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Old February 27 2012, 05:19 AM   #500
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Re: Star Trek: DTI: Watching The Clock Review Thread

Agreed however Trek science is sufficiently malleable that pretty much any explanation involving the transporter is going to cover it. That doesn't mean that it actually makes a whole lot of sense in the real world but I usually take the science in Trek with a rather large grain of salt. If I want real science I'll watch Nova. If I want sci-fi adventures with some sort of message I'll watch Trek.
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Old February 27 2012, 05:24 AM   #501
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Re: Star Trek: DTI: Watching The Clock Review Thread

Some Trek Science is better than other Trek Science...it's dependent on how strong the story is on whether you'll start noticing the problems...for instance, Tuvix you'll let it slide, but Threshold will always be slammed and Parallax is borderline in my opinion.

Watching the Clock on the other hand - as I realise I have been posting in this thread without commenting on the book - is one of the best Trek Novels. Honestly, leaving aside practically everything else, taking two characters who appear for all of about 2 minutes (I'm sure Christopher will have watched the episode enough times to be able to say exactly how long!) and turning them into compelling characters is a real achievement in my opinion! I have Forgotten History on Pre-Order and I can't wait!
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Old February 27 2012, 05:35 AM   #502
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Re: Star Trek: DTI: Watching The Clock Review Thread

Tuvis was good because of the moral and ethical dilemma. Threshold was just bad on pretty much every level. You could have tightened up the science and it still would have been bad. But, how much can you actually fix the science of a ship travelling faster than light? There's highly theoretical ideas about how it might possibly work but we're nowhere near being able to run any sort of meaningful experiment to test even the smallest part of it. So, you make it fit with the Treknology that's come before and don't worry about it. Then you ignore the salamanders and read a good book.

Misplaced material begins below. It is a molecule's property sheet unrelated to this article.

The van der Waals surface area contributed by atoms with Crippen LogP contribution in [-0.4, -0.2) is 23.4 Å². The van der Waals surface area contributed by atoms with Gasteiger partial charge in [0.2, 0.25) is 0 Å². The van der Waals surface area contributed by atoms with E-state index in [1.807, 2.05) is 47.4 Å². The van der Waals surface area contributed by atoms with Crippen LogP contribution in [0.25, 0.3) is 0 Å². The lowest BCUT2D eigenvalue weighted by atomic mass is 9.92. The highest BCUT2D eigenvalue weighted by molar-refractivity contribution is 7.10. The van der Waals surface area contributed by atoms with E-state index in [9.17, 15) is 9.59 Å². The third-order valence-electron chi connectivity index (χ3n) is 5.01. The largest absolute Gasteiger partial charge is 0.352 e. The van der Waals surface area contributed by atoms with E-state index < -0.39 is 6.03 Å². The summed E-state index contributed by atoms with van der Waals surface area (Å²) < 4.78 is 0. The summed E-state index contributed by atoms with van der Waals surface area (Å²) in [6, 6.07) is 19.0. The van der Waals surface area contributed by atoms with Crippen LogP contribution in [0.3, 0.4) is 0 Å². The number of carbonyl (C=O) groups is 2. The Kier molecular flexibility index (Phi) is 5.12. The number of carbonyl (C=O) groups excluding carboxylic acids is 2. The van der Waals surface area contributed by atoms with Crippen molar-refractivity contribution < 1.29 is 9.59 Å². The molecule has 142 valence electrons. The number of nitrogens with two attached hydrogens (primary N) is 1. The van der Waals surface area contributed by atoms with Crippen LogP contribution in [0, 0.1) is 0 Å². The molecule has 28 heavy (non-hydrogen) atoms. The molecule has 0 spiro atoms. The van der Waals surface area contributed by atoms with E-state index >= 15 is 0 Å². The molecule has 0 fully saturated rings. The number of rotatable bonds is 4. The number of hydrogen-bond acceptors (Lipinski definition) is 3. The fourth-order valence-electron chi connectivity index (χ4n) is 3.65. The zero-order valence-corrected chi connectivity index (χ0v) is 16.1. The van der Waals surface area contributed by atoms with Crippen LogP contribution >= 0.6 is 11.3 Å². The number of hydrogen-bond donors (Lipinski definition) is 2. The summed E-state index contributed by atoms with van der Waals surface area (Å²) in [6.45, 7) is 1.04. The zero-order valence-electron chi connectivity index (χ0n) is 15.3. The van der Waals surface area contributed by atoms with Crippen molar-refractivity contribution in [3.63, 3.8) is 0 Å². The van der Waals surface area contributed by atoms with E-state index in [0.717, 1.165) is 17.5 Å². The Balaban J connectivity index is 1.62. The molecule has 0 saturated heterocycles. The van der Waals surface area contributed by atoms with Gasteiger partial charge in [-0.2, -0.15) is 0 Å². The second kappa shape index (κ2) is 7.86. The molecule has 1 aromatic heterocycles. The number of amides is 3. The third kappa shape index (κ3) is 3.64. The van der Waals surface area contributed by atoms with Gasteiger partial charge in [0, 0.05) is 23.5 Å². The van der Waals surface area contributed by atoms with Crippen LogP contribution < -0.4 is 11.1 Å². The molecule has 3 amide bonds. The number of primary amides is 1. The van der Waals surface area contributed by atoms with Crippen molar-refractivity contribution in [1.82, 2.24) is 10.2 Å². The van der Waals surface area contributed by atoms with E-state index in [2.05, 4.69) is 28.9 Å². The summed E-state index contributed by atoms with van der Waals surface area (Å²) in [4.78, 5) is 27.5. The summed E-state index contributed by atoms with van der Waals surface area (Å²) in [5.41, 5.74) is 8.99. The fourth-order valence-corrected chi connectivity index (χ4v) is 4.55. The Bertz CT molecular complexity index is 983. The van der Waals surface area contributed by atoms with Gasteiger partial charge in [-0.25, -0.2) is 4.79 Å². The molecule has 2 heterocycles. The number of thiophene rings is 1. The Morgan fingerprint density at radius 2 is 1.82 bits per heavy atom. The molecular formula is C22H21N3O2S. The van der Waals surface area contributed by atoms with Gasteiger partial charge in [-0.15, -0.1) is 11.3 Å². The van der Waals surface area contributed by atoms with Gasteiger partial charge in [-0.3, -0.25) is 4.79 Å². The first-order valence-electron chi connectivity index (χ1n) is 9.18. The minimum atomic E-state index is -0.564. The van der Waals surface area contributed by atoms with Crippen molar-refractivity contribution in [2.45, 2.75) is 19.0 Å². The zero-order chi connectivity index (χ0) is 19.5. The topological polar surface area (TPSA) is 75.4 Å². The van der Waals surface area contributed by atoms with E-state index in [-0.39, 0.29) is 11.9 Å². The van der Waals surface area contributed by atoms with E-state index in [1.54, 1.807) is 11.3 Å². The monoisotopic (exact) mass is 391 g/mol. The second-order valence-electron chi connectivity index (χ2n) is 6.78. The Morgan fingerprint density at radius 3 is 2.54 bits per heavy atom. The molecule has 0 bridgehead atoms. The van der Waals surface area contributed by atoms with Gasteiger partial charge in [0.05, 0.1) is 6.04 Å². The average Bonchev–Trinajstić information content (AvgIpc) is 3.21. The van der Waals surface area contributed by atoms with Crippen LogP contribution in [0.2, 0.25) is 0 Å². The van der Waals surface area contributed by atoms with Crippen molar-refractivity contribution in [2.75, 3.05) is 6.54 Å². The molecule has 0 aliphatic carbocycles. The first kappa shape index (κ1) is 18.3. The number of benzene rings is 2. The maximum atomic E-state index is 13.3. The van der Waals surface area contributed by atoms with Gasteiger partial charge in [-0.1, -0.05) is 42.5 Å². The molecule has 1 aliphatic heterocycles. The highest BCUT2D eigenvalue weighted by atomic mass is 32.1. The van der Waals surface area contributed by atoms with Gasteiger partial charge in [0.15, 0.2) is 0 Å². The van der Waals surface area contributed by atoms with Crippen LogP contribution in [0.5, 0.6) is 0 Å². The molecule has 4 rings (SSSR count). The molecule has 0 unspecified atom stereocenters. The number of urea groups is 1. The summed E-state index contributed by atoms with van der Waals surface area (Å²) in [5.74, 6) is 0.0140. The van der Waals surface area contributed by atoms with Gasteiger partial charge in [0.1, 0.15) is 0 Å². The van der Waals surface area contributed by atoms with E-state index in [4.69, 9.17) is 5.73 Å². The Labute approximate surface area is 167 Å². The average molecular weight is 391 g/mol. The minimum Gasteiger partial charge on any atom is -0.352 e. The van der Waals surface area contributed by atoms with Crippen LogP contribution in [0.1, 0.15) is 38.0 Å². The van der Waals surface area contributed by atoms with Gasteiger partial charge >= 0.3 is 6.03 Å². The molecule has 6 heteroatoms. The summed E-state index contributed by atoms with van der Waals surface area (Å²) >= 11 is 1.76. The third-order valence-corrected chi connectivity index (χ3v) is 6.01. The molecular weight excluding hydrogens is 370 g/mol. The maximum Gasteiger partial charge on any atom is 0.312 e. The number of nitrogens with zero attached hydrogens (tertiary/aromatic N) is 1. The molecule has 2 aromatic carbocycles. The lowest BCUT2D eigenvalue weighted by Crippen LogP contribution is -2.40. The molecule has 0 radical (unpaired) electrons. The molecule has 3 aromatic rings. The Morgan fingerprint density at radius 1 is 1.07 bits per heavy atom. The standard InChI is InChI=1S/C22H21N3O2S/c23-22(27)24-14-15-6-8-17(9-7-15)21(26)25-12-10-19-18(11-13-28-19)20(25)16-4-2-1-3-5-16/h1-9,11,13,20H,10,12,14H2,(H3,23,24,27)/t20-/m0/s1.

Watching the Clock wasn't my cup of tea. I bought it on the strength of Christopher's name and previous works that I've enjoyed. I won't be picking up the sequel but that's OK. Not everything has to appeal to everyone. Even now there's some episodes of all four series that I'll watch from time to time but there's also some that I don't bother with.

That doesn't mean I won't check out another non time travel novel of Christopher's. I enjoy his writing, just not the subject of time travel.
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Old February 27 2012, 05:54 AM   #503
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Re: Star Trek: DTI: Watching The Clock Review Thread

JamesRKirk wrote: View Post
I hope I'm not missing it again but what I was trying to say was that the concept of merging two people into ones isn't necessarily a scientific one.
That's not the point! Again, it's not about whether something can really happen. That's irrelevant to what I'm talking about here. What I mean is that the story depends on the speculative element -- that it tells a story exploring themes of character and emotion and philosophy that could never be told without the speculative premise of two people being combined into one. Whether that premise is plausible or not is a separate issue, a matter of stylistic preference. Some science fiction is grounded in plausible science, some is based in far more fanciful science. But either way, the point is that if you take away the speculative element, the story can't be told at all.